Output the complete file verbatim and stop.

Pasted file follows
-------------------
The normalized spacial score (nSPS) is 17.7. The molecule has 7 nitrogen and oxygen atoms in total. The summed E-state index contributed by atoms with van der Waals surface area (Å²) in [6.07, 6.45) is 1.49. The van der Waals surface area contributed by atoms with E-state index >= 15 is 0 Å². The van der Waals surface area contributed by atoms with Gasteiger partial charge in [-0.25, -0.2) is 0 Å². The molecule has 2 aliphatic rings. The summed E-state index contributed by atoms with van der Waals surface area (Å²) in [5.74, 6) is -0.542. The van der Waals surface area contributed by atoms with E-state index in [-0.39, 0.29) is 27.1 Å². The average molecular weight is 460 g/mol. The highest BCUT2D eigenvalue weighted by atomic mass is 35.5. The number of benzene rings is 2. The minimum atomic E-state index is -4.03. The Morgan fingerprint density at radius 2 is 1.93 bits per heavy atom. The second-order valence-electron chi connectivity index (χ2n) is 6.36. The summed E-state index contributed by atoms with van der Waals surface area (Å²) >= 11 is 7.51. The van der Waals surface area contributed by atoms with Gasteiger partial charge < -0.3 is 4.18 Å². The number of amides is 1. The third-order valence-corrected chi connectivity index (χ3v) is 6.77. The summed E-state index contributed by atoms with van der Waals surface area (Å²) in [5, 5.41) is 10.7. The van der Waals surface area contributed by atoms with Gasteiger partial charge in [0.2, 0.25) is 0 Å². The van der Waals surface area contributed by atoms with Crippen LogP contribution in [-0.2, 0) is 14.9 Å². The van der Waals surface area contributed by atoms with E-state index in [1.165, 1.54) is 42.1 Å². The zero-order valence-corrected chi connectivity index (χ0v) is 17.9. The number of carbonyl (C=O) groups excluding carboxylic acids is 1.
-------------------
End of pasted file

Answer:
The normalized spacial score (nSPS) is 17.7. The molecule has 7 nitrogen and oxygen atoms in total. The summed E-state index contributed by atoms with van der Waals surface area (Å²) in [6.07, 6.45) is 1.49. The van der Waals surface area contributed by atoms with E-state index >= 15 is 0 Å². The van der Waals surface area contributed by atoms with Gasteiger partial charge in [-0.25, -0.2) is 0 Å². The molecule has 2 aliphatic rings. The summed E-state index contributed by atoms with van der Waals surface area (Å²) in [5.74, 6) is -0.542. The van der Waals surface area contributed by atoms with E-state index in [-0.39, 0.29) is 27.1 Å². The average molecular weight is 460 g/mol. The highest BCUT2D eigenvalue weighted by atomic mass is 35.5. The number of benzene rings is 2. The minimum atomic E-state index is -4.03. The Morgan fingerprint density at radius 2 is 1.93 bits per heavy atom. The second-order valence-electron chi connectivity index (χ2n) is 6.36. The summed E-state index contributed by atoms with van der Waals surface area (Å²) >= 11 is 7.51. The van der Waals surface area contributed by atoms with Gasteiger partial charge < -0.3 is 4.18 Å². The number of amides is 1. The third-order valence-corrected chi connectivity index (χ3v) is 6.77. The summed E-state index contributed by atoms with van der Waals surface area (Å²) in [5, 5.41) is 10.7. The van der Waals surface area contributed by atoms with Gasteiger partial charge in [0.2, 0.25) is 0 Å². The van der Waals surface area contributed by atoms with Crippen LogP contribution in [-0.2, 0) is 14.9 Å². The van der Waals surface area contributed by atoms with E-state index in [1.165, 1.54) is 42.1 Å². The zero-order valence-corrected chi connectivity index (χ0v) is 17.9. The number of carbonyl (C=O) groups excluding carboxylic acids is 1.